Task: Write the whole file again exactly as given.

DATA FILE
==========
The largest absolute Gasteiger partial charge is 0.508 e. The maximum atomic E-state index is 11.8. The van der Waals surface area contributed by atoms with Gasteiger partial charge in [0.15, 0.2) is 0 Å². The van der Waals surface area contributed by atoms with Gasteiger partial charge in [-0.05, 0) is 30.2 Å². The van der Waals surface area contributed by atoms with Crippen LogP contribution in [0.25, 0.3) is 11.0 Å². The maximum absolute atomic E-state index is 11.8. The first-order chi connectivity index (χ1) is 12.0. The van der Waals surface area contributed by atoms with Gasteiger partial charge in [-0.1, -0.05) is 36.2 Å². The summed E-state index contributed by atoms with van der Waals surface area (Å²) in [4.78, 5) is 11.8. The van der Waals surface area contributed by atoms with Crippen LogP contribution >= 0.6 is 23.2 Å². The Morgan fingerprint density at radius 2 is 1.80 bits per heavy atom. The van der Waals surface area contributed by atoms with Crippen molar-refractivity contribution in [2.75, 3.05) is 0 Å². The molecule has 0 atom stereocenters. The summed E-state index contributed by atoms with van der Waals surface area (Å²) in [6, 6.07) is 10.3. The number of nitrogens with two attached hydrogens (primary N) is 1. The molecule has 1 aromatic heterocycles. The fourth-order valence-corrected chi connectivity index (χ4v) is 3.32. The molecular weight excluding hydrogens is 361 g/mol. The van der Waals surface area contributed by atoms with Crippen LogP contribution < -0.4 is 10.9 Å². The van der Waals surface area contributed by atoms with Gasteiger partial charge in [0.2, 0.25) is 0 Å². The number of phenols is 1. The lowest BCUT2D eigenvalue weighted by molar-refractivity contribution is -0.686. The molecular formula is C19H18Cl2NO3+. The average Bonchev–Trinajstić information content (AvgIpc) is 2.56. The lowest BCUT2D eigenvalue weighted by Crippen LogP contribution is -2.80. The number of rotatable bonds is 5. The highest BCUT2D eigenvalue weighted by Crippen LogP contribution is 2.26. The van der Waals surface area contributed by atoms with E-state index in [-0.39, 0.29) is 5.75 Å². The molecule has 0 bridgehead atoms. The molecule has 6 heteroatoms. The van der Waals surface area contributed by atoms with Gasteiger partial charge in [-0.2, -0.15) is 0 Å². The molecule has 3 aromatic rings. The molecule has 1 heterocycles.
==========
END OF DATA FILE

The largest absolute Gasteiger partial charge is 0.508 e. The maximum atomic E-state index is 11.8. The van der Waals surface area contributed by atoms with Gasteiger partial charge in [0.15, 0.2) is 0 Å². The van der Waals surface area contributed by atoms with Gasteiger partial charge in [-0.05, 0) is 30.2 Å². The van der Waals surface area contributed by atoms with Crippen LogP contribution in [0.25, 0.3) is 11.0 Å². The maximum absolute atomic E-state index is 11.8. The first-order chi connectivity index (χ1) is 12.0. The van der Waals surface area contributed by atoms with Gasteiger partial charge in [-0.1, -0.05) is 36.2 Å². The summed E-state index contributed by atoms with van der Waals surface area (Å²) in [4.78, 5) is 11.8. The van der Waals surface area contributed by atoms with Crippen LogP contribution >= 0.6 is 23.2 Å². The Morgan fingerprint density at radius 2 is 1.80 bits per heavy atom. The van der Waals surface area contributed by atoms with Crippen molar-refractivity contribution in [2.75, 3.05) is 0 Å². The molecule has 0 atom stereocenters. The summed E-state index contributed by atoms with van der Waals surface area (Å²) in [6, 6.07) is 10.3. The number of nitrogens with two attached hydrogens (primary N) is 1. The molecule has 1 aromatic heterocycles. The fourth-order valence-corrected chi connectivity index (χ4v) is 3.32. The molecular weight excluding hydrogens is 361 g/mol. The van der Waals surface area contributed by atoms with Crippen LogP contribution < -0.4 is 10.9 Å². The van der Waals surface area contributed by atoms with Gasteiger partial charge in [0.2, 0.25) is 0 Å². The number of phenols is 1. The lowest BCUT2D eigenvalue weighted by molar-refractivity contribution is -0.686. The molecular formula is C19H18Cl2NO3+. The average Bonchev–Trinajstić information content (AvgIpc) is 2.56. The lowest BCUT2D eigenvalue weighted by Crippen LogP contribution is -2.80. The number of rotatable bonds is 5. The highest BCUT2D eigenvalue weighted by Crippen LogP contribution is 2.26. The van der Waals surface area contributed by atoms with E-state index in [-0.39, 0.29) is 5.75 Å². The molecule has 0 bridgehead atoms. The molecule has 6 heteroatoms. The van der Waals surface area contributed by atoms with Gasteiger partial charge in [-0.2, -0.15) is 0 Å². The molecule has 3 aromatic rings. The molecule has 1 heterocycles.